Billy Graham’s Christmas in War-Torn Korea

By   •   December 14, 2015

The 1952 Christmas was a humbling one for Billy Graham. After successfully petitioning Washington, he received military cooperation to visit American soldiers serving in the Korean War.
During his first week in Korea, Billy Graham preached 14 times to more than 7,000 soldiers. Over 1,000 of them made decisions for Christ. “Those of us who were there will never forget it,” Samaritan’s Purse founder Bob Pierce said during a radio broadcast recorded there. "And wherever we have spoken, whether in Army camps, chapels or Korean churches, the buildings have been jammed and earnest, sincere hearts have reverently received the message.”
Billy Graham poses for a picture with a United States Marine in 1952 in Korea. At that point, the war was in its third bloody winter and more than 21,000 Americans had died in battle.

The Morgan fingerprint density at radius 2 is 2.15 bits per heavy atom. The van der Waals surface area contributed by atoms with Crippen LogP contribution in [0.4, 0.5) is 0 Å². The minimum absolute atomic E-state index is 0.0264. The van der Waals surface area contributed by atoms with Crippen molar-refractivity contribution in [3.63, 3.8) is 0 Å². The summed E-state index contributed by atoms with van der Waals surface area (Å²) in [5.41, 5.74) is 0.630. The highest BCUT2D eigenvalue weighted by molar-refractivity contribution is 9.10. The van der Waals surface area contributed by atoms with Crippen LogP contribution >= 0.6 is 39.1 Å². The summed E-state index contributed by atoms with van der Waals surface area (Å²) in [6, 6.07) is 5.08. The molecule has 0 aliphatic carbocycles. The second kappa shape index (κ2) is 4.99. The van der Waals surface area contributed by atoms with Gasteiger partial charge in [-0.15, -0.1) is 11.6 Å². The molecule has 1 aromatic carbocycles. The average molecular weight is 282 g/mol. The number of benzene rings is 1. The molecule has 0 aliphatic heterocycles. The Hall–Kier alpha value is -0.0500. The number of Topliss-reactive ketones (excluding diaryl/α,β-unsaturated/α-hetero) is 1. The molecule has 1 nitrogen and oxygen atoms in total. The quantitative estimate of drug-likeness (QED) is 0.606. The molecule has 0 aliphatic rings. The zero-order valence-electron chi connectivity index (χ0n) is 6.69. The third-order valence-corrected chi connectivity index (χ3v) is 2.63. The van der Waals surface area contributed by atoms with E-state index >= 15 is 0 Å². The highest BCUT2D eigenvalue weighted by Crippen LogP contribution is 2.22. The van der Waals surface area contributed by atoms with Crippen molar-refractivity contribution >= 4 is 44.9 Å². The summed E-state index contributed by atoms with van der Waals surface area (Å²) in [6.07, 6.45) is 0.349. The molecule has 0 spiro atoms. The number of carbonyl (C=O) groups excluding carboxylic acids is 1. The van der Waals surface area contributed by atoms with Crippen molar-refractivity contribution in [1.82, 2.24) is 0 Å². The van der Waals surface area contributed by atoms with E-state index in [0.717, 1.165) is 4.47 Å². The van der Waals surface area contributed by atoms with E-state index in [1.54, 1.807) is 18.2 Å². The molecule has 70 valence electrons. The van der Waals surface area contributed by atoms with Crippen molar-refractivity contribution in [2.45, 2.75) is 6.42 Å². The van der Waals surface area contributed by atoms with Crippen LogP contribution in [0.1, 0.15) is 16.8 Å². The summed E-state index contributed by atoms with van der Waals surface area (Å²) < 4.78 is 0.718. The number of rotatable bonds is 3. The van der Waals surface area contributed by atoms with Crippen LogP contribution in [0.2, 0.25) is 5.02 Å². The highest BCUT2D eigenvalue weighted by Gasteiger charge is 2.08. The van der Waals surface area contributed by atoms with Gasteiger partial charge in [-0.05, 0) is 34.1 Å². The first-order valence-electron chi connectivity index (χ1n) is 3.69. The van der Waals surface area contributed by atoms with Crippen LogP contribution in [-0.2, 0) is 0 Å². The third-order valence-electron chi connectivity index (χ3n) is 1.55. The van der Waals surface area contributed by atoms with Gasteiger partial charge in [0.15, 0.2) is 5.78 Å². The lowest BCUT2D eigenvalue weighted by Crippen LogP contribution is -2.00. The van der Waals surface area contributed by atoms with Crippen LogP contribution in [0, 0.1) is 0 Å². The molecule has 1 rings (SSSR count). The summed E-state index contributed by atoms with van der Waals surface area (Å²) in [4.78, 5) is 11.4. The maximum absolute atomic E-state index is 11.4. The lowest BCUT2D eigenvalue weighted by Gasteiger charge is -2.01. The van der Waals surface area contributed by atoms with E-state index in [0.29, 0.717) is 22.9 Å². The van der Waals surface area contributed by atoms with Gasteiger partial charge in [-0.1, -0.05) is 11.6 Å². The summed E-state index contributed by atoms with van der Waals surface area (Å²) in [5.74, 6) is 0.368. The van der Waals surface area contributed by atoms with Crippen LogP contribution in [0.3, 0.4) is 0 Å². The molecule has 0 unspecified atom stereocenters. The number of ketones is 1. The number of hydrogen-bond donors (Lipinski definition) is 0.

“These men were daily facing death for the sake of their country and freedom,” Billy Graham later said. “As I gave invitations for men to accept Jesus Christ as their Lord and Savior, hundreds raised their hands in front of their buddies. Many were weeping unashamedly—men who had faced death just hours before.”
Billy Graham and Bob Pierce, the founder of Samaritan’s Purse, visit with a soldier in the mobile hospital unit.
Bob Pierce joined Billy Graham on the trip to Korea to show him the plight of children during the war. One of their stops included a visit to the children’s hospital.
Visiting with American soldiers in Korea.
In an article for Christian Life, Bob Pierce wrote, "the Army provided transportation, built platforms and furnished the finest amplification and lighting they possessed." These things were critical for Billy Graham to preach to the thousands of soldiers in attendance.
“I wept more in Korea than in all the past several years put together,” Billy Graham said. “These experiences changed my life. I could never be quite the same again. ... I felt sadder, older. I felt as though I had gone in a boy and come out a man.”
Despite below-freezing temperatures, men stood and listened to Billy Graham preach the final service on Christmas Day in 1952.